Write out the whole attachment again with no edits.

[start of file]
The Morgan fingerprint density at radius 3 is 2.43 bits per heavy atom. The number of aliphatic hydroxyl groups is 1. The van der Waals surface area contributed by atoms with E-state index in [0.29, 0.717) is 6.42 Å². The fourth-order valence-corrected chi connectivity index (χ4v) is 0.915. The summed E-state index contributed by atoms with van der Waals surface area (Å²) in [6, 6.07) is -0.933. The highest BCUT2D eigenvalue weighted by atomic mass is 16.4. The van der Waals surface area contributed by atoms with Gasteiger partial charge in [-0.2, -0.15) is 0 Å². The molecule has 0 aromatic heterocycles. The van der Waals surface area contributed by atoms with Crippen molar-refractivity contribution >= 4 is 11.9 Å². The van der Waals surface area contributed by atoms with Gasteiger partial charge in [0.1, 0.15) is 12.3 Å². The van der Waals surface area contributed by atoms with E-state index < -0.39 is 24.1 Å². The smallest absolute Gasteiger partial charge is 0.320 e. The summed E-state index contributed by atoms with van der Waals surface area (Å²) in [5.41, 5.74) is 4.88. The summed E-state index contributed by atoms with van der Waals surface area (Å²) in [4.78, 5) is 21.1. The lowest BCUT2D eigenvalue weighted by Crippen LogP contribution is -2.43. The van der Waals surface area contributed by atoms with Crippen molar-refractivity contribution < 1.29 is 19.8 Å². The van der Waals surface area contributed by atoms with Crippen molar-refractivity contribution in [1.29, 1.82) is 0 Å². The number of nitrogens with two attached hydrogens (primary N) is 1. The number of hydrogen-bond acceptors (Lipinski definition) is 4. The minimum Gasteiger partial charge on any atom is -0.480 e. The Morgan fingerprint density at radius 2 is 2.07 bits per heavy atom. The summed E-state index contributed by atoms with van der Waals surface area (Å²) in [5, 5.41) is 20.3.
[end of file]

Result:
The Morgan fingerprint density at radius 3 is 2.43 bits per heavy atom. The number of aliphatic hydroxyl groups is 1. The van der Waals surface area contributed by atoms with E-state index in [0.29, 0.717) is 6.42 Å². The fourth-order valence-corrected chi connectivity index (χ4v) is 0.915. The summed E-state index contributed by atoms with van der Waals surface area (Å²) in [6, 6.07) is -0.933. The highest BCUT2D eigenvalue weighted by atomic mass is 16.4. The van der Waals surface area contributed by atoms with Gasteiger partial charge in [-0.2, -0.15) is 0 Å². The molecule has 0 aromatic heterocycles. The van der Waals surface area contributed by atoms with Crippen molar-refractivity contribution >= 4 is 11.9 Å². The van der Waals surface area contributed by atoms with Gasteiger partial charge in [0.1, 0.15) is 12.3 Å². The van der Waals surface area contributed by atoms with E-state index < -0.39 is 24.1 Å². The smallest absolute Gasteiger partial charge is 0.320 e. The summed E-state index contributed by atoms with van der Waals surface area (Å²) in [5.41, 5.74) is 4.88. The summed E-state index contributed by atoms with van der Waals surface area (Å²) in [4.78, 5) is 21.1. The lowest BCUT2D eigenvalue weighted by Crippen LogP contribution is -2.43. The van der Waals surface area contributed by atoms with Crippen molar-refractivity contribution < 1.29 is 19.8 Å². The van der Waals surface area contributed by atoms with Crippen molar-refractivity contribution in [1.29, 1.82) is 0 Å². The number of nitrogens with two attached hydrogens (primary N) is 1. The number of hydrogen-bond acceptors (Lipinski definition) is 4. The minimum Gasteiger partial charge on any atom is -0.480 e. The Morgan fingerprint density at radius 2 is 2.07 bits per heavy atom. The summed E-state index contributed by atoms with van der Waals surface area (Å²) in [5, 5.41) is 20.3.